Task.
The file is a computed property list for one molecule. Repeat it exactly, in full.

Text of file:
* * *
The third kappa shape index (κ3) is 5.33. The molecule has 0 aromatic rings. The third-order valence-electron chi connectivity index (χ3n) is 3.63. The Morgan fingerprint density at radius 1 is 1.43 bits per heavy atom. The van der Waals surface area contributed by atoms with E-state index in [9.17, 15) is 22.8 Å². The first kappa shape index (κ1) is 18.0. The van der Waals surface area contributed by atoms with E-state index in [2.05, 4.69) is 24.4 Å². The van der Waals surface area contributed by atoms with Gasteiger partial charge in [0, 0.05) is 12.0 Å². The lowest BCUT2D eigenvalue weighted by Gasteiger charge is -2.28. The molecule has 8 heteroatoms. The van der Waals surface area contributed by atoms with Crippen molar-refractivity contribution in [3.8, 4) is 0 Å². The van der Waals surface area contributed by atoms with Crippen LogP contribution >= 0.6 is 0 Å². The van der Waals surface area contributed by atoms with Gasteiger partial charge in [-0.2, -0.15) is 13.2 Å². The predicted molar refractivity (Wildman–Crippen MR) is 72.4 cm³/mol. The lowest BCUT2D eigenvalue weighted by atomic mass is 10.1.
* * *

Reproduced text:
The third kappa shape index (κ3) is 5.33. The molecule has 0 aromatic rings. The third-order valence-electron chi connectivity index (χ3n) is 3.63. The Morgan fingerprint density at radius 1 is 1.43 bits per heavy atom. The van der Waals surface area contributed by atoms with E-state index in [9.17, 15) is 22.8 Å². The first kappa shape index (κ1) is 18.0. The van der Waals surface area contributed by atoms with E-state index in [2.05, 4.69) is 24.4 Å². The van der Waals surface area contributed by atoms with Gasteiger partial charge in [0, 0.05) is 12.0 Å². The lowest BCUT2D eigenvalue weighted by Gasteiger charge is -2.28. The molecule has 8 heteroatoms. The van der Waals surface area contributed by atoms with Crippen molar-refractivity contribution in [3.8, 4) is 0 Å². The van der Waals surface area contributed by atoms with Crippen LogP contribution >= 0.6 is 0 Å². The van der Waals surface area contributed by atoms with Gasteiger partial charge in [-0.2, -0.15) is 13.2 Å². The predicted molar refractivity (Wildman–Crippen MR) is 72.4 cm³/mol. The lowest BCUT2D eigenvalue weighted by atomic mass is 10.1.